Loetz was one of the leading Bohemian art glass makers, working in the Art Nouveau era. The Loetz Art Glass company was founded by Johann Loetz in 1840 and became renowned for its bold colours, ground-breaking techniques and organic forms. Loetz art glass was at its peak between around 1890-1920, with its products being manufactured at the Johann Loetz Witwe glassworks in what is today the Czech Republic.
There is little information available about Johann Loetz himself, though we do know he was born in Austria and founded the glassworks in Klostermühle, Bohemia. However, the products made at the glassworks are highly-collectable and regarded as being amongst the finest examples of art glass from the period. Loetz passed away in 1844, not long after his company was founded.
The late 19th century
The glassworks was made of acquired companies including Goldbrunn and Annatal. Johann’s widow Susanne took over the glassworks around 1851, renaming it Johann Loetz Witwe. The word ‘witwe’ means ‘widow’ in German. Susanne enjoyed some success over the next twenty years, producing painted glass, crystal and more. However, the glassworks were again taken over in 1879 by her grandson Max Ritter von Spaun. Max recruited technical specialist Eduard Prochaska, who moved the glassworks into a new era, adding a pair of Sibert gas furnaces, each with eleven melting pots. This shrewd move helped Loetz become one of the area’s most reputable and highly-regarded glassworks.
Von Spaun’s son took over the glassworks in 1909, the year after his father died. The fortunes of the factory dipped after this point, with the company being declared bankrupt in 1911. Though the company remained in operation for a few years, a massive fire and the beginning of WWI marked the beginning of the end. Though coloured opal glass grew in popularity following the war, the company’s lack of funds led to them producing dated goods of remarkably inferior quality. The company then faced two more fires as well as the 1920’s Depression. The company was nationalised after WWII before closing in 1947.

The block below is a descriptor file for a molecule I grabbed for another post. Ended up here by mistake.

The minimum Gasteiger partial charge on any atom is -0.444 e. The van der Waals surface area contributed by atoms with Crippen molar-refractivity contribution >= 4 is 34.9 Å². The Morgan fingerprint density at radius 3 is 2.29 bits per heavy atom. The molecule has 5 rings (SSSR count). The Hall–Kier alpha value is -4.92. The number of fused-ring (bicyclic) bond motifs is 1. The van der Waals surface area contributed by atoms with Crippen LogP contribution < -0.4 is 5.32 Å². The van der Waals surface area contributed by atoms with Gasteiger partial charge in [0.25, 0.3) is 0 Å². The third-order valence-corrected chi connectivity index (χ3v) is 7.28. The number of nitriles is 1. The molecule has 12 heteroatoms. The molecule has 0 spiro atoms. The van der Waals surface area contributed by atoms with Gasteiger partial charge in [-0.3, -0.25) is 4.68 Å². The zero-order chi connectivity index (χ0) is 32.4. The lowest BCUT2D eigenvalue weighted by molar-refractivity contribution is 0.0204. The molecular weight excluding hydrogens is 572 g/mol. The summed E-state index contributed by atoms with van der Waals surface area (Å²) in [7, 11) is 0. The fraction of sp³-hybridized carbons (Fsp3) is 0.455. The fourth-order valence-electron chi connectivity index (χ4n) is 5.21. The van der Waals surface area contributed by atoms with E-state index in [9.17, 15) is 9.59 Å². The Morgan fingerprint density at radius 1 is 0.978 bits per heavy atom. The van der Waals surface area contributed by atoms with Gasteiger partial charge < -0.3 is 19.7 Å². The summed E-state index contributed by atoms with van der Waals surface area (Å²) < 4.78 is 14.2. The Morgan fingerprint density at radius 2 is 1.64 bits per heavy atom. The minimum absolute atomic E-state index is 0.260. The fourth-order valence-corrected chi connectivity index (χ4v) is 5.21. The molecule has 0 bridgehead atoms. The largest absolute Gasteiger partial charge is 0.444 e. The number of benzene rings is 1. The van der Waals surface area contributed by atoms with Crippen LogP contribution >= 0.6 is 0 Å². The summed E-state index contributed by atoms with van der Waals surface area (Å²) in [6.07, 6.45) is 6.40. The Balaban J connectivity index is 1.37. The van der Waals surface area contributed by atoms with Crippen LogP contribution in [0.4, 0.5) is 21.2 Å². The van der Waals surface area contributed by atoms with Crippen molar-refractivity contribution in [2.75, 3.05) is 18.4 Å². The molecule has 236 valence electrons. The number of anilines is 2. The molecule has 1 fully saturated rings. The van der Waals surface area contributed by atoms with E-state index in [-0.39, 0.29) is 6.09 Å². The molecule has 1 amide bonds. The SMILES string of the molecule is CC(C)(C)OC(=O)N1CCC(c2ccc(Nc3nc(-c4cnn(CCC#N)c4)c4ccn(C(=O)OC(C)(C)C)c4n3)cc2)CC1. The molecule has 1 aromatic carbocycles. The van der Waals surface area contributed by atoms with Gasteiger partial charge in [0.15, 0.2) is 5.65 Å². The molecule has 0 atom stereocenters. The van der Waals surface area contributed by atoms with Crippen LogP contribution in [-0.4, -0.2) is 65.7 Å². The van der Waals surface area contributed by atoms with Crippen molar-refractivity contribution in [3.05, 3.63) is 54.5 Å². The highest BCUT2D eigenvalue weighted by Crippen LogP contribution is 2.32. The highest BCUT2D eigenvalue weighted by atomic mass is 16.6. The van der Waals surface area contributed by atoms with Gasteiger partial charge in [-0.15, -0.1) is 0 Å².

Loetz Art Glass was famous for its innovative use of the Marmorisierte technique, which gave off the impression of semi-precious stones in the surfaces of marbled glass products such as vases and bowls. The technique enabled the company to win awards and produced a marbled green, pink or red surface.
The company was also well-known for its Octopus pieces, which featured white lines over a darker surface. The Octopus range took its name from the fact its surface was said to resemble octopi tentacles.
The Phänomen designs were amongst the most popular products from the glassworks and featured ripple-like effects on glass surfaces. This style was created with hot molten glass, glass threads and a hot base. When glass threads were pulled, waves and other shapes were created. This technique was patented in 1898.
The company won the first prize at the Paris Exhibition in 1889 for its vases, many of which featured shapes like tree trunks and flowers. The accolades didn’t stop there – Loetz won the grand prize at the Paris World Exhibition in 1900.
The Tango pieces
The Tango series was also a notable part of the work produced by Loetz. These two-toned pieces featured unfussy surfaces with contrasting handles and lips. Many of the finest Tango pieces were designed by Michael Powlny. The pieces were unveiled towards the end of the glassworks’ peak era of success.
The glassworks was famous for its decorative cups, vases, pitchers and more. Many of their products appeared to glow because of the company’s pioneering firing and reduction techniques. The company also combined the Phänomen technique with the techniques created by L.C. Tiffany in the US, prominently used in their Favrile work. Some of Loetz most notable pioneers included Koloman Moser, E. Prochaska and Franz Hofstötter.
Loetz art glass is renowned for its iconic and distinctive patterns. The formal Décor series featured etched and painted leaf and flower shapes, whilst the Spiraloptisch boasted dazzling spirals and the Diaspora series included dotted vases and more.
The appetite for floral-themed pieces started to decline after 1900, with the company moving its focus towards its translucent Perlglas pieces and Titania products, noted for their rolling surfaces. The company then played a role in reviving cameo glass, which had become popular in the late 19th century, though these pieces were largely seen as conventional and uninspiring rather than innovative and pioneering.
Loetz art glass final wave of success came in the 1930s, when its New Wave Art Nouveau pieces helped it enjoy a modest revival.
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